Around the Web Digest: Week of August 17

Here’s a recap of what you might have missed this week. If you have something to send me for next week, shoot me an email at or on Twitter at @dtpowis. Classes start this week for me, and I know they’ve already started for some of you. If you’re teaching a course with a Twitter component, tell me about it! If you have articles or blogs that you’re linking your students to, let me know! I want to see what kinds of class discussions are springing out of the blogosphere.

Until then, let’s see what we have from last week.

Stories by anthropologists:

Meg Stalcup wrote some notes on police officers’ training (or lack thereof) and militarization in Ferguson. (Anthropoliteia)

Brad Erickson reflects on Ferguson from his perspective, having done research related to police and community of Oakland. (Anthropoliteia)

Tom Ozden-Schilling discussed the mountain pine beetle and the timber economy of British Columbia during the first decade of the 2000’s. (Okay, it’s much more interesting than it sounds.) (CASTAC Blog)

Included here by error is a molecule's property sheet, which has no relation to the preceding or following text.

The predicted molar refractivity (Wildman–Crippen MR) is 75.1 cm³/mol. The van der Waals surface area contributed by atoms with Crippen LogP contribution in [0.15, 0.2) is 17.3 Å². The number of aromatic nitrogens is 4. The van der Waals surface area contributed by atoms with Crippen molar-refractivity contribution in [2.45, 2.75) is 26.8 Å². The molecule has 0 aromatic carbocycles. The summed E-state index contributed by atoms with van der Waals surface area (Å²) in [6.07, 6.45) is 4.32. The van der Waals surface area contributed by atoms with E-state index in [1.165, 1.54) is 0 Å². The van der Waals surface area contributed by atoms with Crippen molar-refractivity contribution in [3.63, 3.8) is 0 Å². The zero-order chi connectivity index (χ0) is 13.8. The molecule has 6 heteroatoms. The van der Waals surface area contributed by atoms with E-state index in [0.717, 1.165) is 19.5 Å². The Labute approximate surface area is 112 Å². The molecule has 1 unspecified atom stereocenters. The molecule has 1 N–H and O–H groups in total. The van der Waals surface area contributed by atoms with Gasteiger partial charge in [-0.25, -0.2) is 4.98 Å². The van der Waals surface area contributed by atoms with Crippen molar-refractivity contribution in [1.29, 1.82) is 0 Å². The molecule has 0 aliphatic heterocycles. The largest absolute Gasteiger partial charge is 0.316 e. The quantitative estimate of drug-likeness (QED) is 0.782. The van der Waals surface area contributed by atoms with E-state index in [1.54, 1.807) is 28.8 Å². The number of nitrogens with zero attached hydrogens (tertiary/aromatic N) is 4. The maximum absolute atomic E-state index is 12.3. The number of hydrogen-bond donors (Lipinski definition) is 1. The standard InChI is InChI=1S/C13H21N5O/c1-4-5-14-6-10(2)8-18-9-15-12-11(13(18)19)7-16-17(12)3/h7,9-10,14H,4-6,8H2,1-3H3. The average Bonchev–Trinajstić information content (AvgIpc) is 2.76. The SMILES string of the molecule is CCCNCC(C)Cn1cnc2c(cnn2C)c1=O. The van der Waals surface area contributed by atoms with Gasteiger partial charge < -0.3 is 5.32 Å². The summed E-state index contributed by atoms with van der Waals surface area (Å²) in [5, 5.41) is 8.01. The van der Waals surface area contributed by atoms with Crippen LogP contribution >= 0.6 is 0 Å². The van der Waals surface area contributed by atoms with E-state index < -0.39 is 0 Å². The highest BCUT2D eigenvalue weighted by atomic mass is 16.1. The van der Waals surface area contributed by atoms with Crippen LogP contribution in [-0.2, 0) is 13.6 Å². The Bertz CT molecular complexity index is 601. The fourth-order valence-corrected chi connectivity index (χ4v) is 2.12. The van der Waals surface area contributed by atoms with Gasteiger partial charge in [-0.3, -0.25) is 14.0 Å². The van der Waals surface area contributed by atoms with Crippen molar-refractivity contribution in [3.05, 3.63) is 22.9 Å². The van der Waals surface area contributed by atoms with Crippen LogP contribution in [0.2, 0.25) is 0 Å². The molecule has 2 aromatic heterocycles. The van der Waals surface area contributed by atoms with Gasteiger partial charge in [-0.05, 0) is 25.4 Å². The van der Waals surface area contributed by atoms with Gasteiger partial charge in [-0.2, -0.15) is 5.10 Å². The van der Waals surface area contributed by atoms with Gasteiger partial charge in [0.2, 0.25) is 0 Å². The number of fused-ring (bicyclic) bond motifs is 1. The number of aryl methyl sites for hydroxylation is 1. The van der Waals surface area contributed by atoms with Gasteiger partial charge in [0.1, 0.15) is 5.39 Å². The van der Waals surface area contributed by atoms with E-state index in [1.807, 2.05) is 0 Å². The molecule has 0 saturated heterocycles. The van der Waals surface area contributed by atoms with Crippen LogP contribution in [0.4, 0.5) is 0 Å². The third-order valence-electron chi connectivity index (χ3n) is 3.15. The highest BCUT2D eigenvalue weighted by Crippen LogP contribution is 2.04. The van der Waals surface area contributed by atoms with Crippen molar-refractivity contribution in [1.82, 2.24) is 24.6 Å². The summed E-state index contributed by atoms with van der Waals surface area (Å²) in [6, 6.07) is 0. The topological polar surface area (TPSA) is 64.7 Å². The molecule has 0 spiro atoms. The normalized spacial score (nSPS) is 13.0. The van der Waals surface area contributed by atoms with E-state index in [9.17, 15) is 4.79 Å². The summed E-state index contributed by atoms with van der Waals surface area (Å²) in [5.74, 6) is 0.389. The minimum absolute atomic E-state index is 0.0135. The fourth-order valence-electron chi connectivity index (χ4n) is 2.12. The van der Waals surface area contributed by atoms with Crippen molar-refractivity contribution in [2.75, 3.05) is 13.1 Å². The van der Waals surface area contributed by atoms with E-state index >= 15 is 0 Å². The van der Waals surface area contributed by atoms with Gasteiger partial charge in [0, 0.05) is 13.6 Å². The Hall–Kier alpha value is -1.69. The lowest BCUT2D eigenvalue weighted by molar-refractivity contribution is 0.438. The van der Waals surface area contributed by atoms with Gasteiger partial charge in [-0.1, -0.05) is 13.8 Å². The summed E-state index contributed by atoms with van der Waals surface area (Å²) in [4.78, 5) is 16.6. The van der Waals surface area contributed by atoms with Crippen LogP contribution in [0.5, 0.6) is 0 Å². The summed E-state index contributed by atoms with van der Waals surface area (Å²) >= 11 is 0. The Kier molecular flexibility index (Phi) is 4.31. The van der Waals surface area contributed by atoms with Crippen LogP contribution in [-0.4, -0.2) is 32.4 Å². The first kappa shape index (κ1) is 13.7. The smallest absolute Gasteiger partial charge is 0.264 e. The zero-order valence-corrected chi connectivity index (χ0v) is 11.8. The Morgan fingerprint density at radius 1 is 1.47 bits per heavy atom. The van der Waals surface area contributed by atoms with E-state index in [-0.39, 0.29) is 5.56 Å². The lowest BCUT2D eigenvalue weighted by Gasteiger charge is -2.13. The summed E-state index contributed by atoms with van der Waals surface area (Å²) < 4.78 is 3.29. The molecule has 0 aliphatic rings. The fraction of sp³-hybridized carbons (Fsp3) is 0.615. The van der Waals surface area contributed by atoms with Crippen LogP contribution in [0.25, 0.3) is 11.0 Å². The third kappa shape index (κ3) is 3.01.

Jennifer Cool explained why the ALS Ice Bucket Challenge has gone viral. (CASTAC Blog)

Sarah Kendzior recapped the articles that she has written on St. Louis, for those that need to contextualize the events and militarization of Ferguson. (Sarah Kendzior)

Kate Clancy smacked down the bad science in Gillings’ paper on PMS. (Daily Beast)

Also, check out Allegra Lab’s ongoing recap of EASA 2014 highlights (and lowlights). (Allegra Lab)

Stories for anthropologists:

Gretchen McCulloch wrote on historical linguistics, the evolution of languages, and whether or not they are all derived from a single common ancestor. (Slate)

Michael White eschewed binary opposition in the “nature versus nurture” debate. (Pacific Standard)

Dick Powis

Dick Powis is a PhD Candidate in Anthropology at Washington University in St. Louis, and is also pursuing a Graduate Certificate in Women, Gender, and Sexuality Studies. His research interests include men and childbirth, prenatal screening technologies, and reproductive health in urban settings in Senegal. Read more at